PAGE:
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A prospective study of long-term intake of dietary fiber and risk of Crohn's disease and ulcerative colitis.

Abstract

BACKGROUND & AIMS

Increased intake of dietary fiber has been proposed to reduce the risk of inflammatory bowel disease (Crohn's disease [CD] and ulcerative colitis [UC]). However, few prospective studies have examined associations between long-term intake of dietary fiber and risk of incident CD or UC.

METHODS

We collected and analyzed data from 170,776 women, followed up over 26 years, who participated in the Nurses' Health Study, followed up for 3,317,425 person-years. Dietary information was prospectively ascertained via administration of a validated semiquantitative food frequency questionnaire every 4 years. Self-reported CD and UC were confirmed through review of medical records. Cox proportional hazards models, adjusting for potential confounders, were used to calculate hazard ratios (HRs).

RESULTS

We confirmed 269 incident cases of CD (incidence, 8/100,000 person-years) and 338 cases of UC (incidence, 10/100,000 person-years). Compared with the lowest quintile of energy-adjusted cumulative average intake of dietary fiber, intake of the highest quintile (median of 24.3 g/day) was associated with a 40% reduction in risk of CD (multivariate HR for CD, 0.59; 95% confidence interval, 0.39-0.90). This apparent reduction appeared to be greatest for fiber derived from fruits; fiber from cereals, whole grains, or legumes did not modify risk. In contrast, neither total intake of dietary fiber (multivariate HR, 0.82; 95% confidence interval, 0.58-1.17) nor intake of fiber from specific sources appeared to be significantly associated with risk of UC.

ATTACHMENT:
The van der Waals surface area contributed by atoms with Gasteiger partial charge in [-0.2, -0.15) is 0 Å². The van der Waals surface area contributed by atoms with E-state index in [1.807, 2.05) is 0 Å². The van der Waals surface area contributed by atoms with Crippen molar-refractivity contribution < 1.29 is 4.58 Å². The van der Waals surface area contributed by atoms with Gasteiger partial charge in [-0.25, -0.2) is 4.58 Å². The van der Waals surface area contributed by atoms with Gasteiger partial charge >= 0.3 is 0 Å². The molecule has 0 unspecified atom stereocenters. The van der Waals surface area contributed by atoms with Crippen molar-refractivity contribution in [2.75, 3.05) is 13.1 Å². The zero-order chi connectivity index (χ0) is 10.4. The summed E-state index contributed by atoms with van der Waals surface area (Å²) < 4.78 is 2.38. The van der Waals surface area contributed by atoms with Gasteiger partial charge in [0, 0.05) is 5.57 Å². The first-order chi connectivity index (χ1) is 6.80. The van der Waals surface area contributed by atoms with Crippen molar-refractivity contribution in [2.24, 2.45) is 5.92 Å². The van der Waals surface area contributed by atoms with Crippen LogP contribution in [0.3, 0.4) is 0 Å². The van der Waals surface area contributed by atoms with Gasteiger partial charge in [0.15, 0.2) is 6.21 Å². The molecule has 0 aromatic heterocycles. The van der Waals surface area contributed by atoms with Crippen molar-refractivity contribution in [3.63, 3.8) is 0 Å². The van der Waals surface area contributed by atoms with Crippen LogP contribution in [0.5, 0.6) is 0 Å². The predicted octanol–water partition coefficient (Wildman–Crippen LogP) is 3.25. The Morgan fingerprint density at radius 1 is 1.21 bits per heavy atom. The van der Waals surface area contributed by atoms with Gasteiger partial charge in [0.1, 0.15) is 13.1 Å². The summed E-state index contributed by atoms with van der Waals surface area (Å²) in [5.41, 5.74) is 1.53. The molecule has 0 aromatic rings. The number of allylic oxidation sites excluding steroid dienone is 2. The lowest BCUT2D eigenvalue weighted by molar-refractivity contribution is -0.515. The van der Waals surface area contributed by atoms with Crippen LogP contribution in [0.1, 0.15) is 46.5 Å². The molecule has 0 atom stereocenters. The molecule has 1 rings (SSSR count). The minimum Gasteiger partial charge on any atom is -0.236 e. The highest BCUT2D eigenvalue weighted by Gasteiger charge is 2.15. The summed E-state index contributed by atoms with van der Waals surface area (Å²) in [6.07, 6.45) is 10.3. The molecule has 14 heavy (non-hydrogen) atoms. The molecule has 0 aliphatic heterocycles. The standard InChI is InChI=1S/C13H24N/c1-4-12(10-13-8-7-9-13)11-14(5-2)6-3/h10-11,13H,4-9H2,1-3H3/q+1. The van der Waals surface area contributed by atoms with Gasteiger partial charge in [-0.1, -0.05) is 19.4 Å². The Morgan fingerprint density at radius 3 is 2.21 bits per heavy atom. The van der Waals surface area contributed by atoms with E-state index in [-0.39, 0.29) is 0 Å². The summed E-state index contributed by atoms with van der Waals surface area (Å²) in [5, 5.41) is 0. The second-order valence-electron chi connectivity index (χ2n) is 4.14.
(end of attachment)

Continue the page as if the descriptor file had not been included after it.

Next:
CONCLUSIONS

Based on data from the Nurses' Health Study, long-term intake of dietary fiber, particularly from fruit, is associated with lower risk of CD but not UC. Further studies are needed to determine the mechanisms that mediate this association.

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  • Authors+Show Affiliations

    ,

    Division of Gastroenterology, Massachusetts General Hospital and Harvard Medical School, Boston, Massachusetts. Electronic address: aananthakrishnan@partners.org.

    , , , , , , , ,

    Source

    Gastroenterology 145:5 2013 Nov pg 970-7

    MeSH

    Adult
    Colitis, Ulcerative
    Crohn Disease
    Dietary Fiber
    Eating
    Female
    Follow-Up Studies
    Humans
    Incidence
    Longitudinal Studies
    Middle Aged
    Proportional Hazards Models
    Prospective Studies
    Risk Factors
    Self Report

    Pub Type(s)

    Journal Article
    Research Support, N.I.H., Extramural
    Research Support, Non-U.S. Gov't

    Language

    eng

    PubMed ID

    23912083

    Citation

    Ananthakrishnan, Ashwin N., et al. "A Prospective Study of Long-term Intake of Dietary Fiber and Risk of Crohn's Disease and Ulcerative Colitis." Gastroenterology, vol. 145, no. 5, 2013, pp. 970-7.
    Ananthakrishnan AN, Khalili H, Konijeti GG, et al. A prospective study of long-term intake of dietary fiber and risk of Crohn's disease and ulcerative colitis. Gastroenterology. 2013;145(5):970-7.
    Ananthakrishnan, A. N., Khalili, H., Konijeti, G. G., Higuchi, L. M., de Silva, P., Korzenik, J. R., ... Chan, A. T. (2013). A prospective study of long-term intake of dietary fiber and risk of Crohn's disease and ulcerative colitis. Gastroenterology, 145(5), pp. 970-7. doi:10.1053/j.gastro.2013.07.050.